Establishing Research Priorities in Prevention and Control of Vector-Borne Diseases in Urban Areas: A Collaborative Process
For which topic were research priorities identified?
In which location was the research priority setting conducted?
Why was it conducted at all?
In 2015, following a call for proposals from the Special Programme for Research and Training in Tropical Diseases (TDR), six scoping reviews on the prevention and control of vector-borne diseases in urban areas were conducted. Those reviews provided a clear picture of the available knowledge and highlighted knowledge gaps, as well as needs and opportunities for future research. Based on the research findings of the scoping reviews, a concept mapping exercise was undertaken to produce a list of priority research needs to be addressed.
What was the objective?
to identify research priorities on vector-borne diseases and other diseases of poverty in the urban context
What was the outcome?
a ranking list of 10 research topics
How long did the research prioritization take?
Which methods were used to identify research priorities?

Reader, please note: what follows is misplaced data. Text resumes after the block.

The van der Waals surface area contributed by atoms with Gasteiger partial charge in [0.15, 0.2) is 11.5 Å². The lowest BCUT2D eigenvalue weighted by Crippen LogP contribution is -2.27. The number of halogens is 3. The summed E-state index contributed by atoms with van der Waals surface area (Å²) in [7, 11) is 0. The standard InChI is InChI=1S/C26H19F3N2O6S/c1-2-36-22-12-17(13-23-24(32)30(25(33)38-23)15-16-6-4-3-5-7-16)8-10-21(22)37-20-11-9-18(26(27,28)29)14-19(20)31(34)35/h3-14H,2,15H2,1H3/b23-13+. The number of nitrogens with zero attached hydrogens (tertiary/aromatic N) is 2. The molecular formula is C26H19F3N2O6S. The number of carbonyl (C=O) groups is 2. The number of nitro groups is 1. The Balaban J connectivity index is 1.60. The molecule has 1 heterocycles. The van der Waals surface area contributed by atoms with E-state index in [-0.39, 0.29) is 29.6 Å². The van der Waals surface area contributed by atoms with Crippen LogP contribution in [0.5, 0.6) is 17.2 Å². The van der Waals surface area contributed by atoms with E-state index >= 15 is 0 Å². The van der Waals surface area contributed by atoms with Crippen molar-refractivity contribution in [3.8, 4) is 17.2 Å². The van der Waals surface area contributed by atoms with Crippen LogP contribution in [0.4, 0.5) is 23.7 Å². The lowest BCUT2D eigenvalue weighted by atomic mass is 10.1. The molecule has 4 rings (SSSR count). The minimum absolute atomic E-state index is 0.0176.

How were the priorities for research identified exactly?
Step 1: meeting 1: generating research questions: participants generated a list of items during a brainstorming session to answer the question: In view of the knowledge synthesis (that you conducted) AND your own expertise, what do we still need to know about vector-borne diseases and other infectious diseases of poverty in urban areas?, list of 97 statements, then each statement printed on cards, participants were asked to rate each statement. Step 2: meeting 2: presenting and discussing results
Which stakeholders took part?
VERDAS members (VEctor boRne DiseAses Scoping reviews), decision-makers, representatives from the Pan-American Health organization (PAHO), WHO/the Special program for Research and Training in Tropical Diseases (TDR), 11 researchers, 7 decision-makers
How were stakeholders recruited?
No information provided.
Were stakeholders actively involved or did they just participate?
Stakeholders were mere participants of the research prioritization process; they were not actively involved in the process.